The term “gig economy” has been used by studies focused on the SE workers, although they are often applied to describe the same business phenomena that include companies such as Uber (Malin & Chandler, 2016). This interpretation points to research interests toward the providers, workers, suppliers and entrepreneurs of the SE. Therefore, the SE suits as a background for an empirical approach in aspects related to the individuals that are registered and serving others through these platforms. Only recently, the discussion of gig workers has been carried out (Graham, Hjorth, & Lehdonvirta, 2017). Not much is known about the dynamics of the gig work in relation to the workers, their moves in and out and uses amid the different forms of employment (Donovan, Bradley, & Shimabukuru, 2016).

Our study is a result of a master’s dissertation and it seeks to answer the following research question:


Why do individuals become Uber drivers and how is it to work as one?

The objective is to analyze why people have become providers in the SE and how it feels like to be a provider in the SE. Based on Cheng (2016), there is a theoretical gap that this study aims to fill, i.e., the providers’ perspective on the SE, rather than their relationship with collaborative consumption. Also, based on this author, another existing theoretical gap is that little about SE has been studied in developing countries, which prompts practical implications to business practices and the impact of technology, city managers and policy makers on issues about SE workers, work relations, conditions and even unemployment.

In this first part of the paper, we argue that there is an important theoretical and practical gap related to the reasons that lead people to become SE workers and how it is to work in an SE; even though sharing, in this context, is not sharing at all (Eckhardt & Bardhi, 2015). In the second part, an SE concept is developed to further point out the differences that make sharing a unique type of economic distribution and it is now taken as a market for decentralized revenue production rather than a social production. In this conceptual background review, gig economy appears as synonym of SE with studies focused on SE labor. In the fourth part, we present information related to the methodological procedures of this qualitative research, which comprehends interviews conducted with Uber drivers and participant observation, as both driver and passenger, in the city of Belo Horizonte, Brazil. In the fifth part, we present the categories resulted from a content analysis in which the data collected is described. In the sixth and final part, we present the conclusion of the research and present some suggestions for future studies.

2. Sharing economy, car sharing and gig economy

Sharing is a term hypothesized by anthropologists to be a distinct distribution mode in comparison to gifting, which is the main theoretical background in the field and is defined by the reciprocity that maintains individual relationships with one another (Bird-David, 1990). This idea is included in recent studies that further reinforces that the absence of reciprocity in sharing is one of the main variables that distinguishes it from the gift and also commodity exchanges, in which the last defines reciprocity by the payment for a good or service (Benkler, 2004; Belk, 2007).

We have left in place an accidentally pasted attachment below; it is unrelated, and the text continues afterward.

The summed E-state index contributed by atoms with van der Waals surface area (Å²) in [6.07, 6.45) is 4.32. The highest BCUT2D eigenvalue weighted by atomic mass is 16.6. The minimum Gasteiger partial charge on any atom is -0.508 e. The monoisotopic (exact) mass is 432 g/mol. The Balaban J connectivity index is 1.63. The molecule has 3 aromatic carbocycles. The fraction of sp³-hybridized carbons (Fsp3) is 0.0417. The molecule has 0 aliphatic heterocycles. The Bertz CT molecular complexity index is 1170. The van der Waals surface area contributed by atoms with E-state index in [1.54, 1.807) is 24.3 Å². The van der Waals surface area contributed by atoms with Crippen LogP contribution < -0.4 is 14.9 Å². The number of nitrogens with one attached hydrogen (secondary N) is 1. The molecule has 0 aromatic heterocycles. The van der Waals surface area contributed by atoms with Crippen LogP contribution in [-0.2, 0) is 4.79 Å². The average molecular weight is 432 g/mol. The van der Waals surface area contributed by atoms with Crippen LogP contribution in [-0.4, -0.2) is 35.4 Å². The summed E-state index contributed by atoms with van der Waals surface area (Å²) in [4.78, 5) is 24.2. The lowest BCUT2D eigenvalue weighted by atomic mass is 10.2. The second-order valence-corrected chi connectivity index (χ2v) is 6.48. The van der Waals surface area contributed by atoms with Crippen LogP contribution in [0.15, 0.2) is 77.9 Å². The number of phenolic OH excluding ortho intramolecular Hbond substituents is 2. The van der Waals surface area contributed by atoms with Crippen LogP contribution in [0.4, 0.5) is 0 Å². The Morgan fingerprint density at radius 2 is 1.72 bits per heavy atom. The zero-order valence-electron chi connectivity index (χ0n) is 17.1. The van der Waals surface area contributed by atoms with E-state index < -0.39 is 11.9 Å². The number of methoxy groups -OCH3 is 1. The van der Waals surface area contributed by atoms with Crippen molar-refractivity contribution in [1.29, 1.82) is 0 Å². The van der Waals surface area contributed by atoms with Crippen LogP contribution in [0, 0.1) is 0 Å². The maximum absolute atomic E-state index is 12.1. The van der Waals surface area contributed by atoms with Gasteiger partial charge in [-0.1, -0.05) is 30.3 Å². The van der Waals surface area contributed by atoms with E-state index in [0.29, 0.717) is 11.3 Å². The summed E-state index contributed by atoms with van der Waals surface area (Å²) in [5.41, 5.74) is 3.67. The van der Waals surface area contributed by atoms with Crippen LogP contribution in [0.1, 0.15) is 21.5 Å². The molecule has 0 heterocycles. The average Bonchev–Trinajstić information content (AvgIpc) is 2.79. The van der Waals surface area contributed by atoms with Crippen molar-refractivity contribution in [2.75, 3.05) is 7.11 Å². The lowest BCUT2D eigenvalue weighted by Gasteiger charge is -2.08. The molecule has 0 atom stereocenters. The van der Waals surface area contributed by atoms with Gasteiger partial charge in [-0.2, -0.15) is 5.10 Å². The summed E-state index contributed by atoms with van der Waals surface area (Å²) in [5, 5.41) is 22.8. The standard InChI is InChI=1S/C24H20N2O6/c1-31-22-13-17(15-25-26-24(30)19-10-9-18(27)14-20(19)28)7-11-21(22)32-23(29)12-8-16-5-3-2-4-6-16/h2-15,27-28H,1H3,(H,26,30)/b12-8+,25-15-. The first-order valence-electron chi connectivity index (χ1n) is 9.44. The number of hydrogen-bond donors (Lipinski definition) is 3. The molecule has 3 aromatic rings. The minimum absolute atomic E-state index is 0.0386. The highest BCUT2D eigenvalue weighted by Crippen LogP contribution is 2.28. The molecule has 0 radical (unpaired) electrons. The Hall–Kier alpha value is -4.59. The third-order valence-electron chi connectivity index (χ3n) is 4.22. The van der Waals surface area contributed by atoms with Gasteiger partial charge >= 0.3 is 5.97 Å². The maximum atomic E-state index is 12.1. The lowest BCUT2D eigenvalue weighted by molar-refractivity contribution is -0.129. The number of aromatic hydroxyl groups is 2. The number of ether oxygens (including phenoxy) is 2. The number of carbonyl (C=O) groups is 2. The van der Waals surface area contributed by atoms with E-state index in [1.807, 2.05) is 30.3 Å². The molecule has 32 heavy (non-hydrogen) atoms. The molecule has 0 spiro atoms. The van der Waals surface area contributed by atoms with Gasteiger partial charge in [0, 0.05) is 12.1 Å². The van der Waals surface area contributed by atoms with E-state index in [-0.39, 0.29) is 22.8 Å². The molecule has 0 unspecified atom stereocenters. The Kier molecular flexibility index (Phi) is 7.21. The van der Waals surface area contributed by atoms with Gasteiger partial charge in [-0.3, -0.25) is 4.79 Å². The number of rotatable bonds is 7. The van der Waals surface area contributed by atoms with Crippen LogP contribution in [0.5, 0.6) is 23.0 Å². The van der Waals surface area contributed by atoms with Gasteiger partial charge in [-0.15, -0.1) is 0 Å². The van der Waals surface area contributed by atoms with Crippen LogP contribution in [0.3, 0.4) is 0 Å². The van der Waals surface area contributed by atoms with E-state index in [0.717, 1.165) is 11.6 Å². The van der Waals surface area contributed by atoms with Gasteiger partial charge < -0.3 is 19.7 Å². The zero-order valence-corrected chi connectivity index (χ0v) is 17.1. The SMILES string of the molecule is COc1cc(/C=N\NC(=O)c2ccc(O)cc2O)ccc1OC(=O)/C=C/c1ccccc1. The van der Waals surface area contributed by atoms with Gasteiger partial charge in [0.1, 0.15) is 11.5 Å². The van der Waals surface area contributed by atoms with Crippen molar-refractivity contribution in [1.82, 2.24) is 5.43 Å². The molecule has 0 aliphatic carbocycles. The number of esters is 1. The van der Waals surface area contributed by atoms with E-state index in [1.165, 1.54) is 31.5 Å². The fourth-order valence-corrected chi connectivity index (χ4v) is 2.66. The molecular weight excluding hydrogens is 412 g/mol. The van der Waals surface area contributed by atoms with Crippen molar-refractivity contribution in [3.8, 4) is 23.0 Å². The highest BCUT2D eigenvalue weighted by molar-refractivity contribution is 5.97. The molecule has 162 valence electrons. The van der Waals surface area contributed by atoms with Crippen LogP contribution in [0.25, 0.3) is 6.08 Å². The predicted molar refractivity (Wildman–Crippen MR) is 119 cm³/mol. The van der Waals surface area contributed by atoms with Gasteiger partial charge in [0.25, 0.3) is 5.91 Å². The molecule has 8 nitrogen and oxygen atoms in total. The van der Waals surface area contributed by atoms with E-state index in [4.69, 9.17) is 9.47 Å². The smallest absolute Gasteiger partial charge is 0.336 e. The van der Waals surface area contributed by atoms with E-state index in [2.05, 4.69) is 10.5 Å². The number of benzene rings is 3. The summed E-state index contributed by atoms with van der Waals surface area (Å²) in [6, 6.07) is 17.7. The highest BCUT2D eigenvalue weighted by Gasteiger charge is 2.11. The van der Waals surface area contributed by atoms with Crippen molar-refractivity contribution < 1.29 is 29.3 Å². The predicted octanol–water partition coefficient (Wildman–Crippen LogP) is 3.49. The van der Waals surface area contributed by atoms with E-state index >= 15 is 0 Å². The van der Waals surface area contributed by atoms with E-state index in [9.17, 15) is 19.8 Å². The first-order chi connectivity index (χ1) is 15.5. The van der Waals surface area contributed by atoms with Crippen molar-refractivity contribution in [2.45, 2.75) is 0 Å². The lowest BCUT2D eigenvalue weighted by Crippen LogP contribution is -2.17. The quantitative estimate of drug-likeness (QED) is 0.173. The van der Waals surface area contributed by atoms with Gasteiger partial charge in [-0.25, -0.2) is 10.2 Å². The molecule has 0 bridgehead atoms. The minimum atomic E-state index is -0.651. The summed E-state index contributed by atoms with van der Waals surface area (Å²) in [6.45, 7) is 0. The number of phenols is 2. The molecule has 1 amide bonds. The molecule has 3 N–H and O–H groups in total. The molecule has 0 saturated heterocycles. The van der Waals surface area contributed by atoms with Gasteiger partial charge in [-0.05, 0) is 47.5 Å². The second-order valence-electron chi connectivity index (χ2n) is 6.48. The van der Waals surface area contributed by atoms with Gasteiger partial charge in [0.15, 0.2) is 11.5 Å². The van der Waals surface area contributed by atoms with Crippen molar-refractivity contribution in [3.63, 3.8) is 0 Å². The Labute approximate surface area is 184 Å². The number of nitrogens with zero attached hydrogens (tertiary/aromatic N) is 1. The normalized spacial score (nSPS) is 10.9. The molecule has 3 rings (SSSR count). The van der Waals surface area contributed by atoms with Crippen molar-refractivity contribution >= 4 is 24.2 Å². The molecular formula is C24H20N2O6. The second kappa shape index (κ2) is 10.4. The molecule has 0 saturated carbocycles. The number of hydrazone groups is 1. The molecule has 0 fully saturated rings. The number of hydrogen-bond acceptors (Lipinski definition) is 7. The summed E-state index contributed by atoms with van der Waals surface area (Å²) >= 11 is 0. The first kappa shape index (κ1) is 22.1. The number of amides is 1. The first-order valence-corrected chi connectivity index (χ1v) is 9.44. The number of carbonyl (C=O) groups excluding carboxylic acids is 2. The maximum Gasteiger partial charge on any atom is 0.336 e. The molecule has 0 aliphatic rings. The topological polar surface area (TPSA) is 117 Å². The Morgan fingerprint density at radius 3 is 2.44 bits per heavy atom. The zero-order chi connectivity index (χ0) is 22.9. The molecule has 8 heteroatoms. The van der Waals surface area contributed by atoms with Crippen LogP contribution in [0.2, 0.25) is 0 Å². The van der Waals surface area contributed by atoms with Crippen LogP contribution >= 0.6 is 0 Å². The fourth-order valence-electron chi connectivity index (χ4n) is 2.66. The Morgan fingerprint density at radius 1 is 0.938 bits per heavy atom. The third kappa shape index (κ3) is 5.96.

Defined by the collaboratively internet-based projects, Wikipedia and Linux, freely consuming and providing, are closely related to what sharing means among people with close relationships (Lessig, 2008). When it comes to tangible, physical and personal goods, a new set of more instrumental processes is more common, such as in car sharing. Cars are shareable goods, their extra seats and idle time provide an excess capacity that can be understood as a resource, which is better allocated when shared (Benkler, 2004).

Specific car sharing literature adds a pro-environmental behavior, which can be seen in some characteristics of this sort of sharing, such as responsible mobility, modal rationality, alternative to car ownership and lower costs (Huwer, 2004). Similar variables were found to be of secondary influence for users of Uber and Lift (Shaheen et al., 2016). It is important to point out that car sharing literature has focused on niches and communities that have common culture and goals; differently, the number of Uber users has grown from about 0 to 460,000 by the end of 2015 in the USA (Hall & Krueger, 2016).

In recent years, many businesses have emerged under the sharing and collaboration banner. Different terms have also been presented and it has made more difficult to define where the original social production of the sharing ends and the market begins (Belk, 2014). Additionally, empirical evidence show that, in different SE enterprises, when the sharing mission is strongly adherent, trading activities are not robust, as well as when the trading volume is high, the sharing culture moves away (Schor et al., 2016). Therefore, according to some scholars, the presence of money, beyond cost division, jeopardizes collaboration; this way, sharing processes can turn into something much more instrumental, a commodity (Belk, 2014; Benkler, 2004; Lessig, 2008). Sharing parties become buyers and sellers in transactions with unknown individuals intermediated by digital platforms (Martin et al., 2015). As defined by Petrie (2016): “it’s that an individual has a personal resource – either a service or tangible capital – that can be leveraged with a typically internet-enabled intermediary platform.”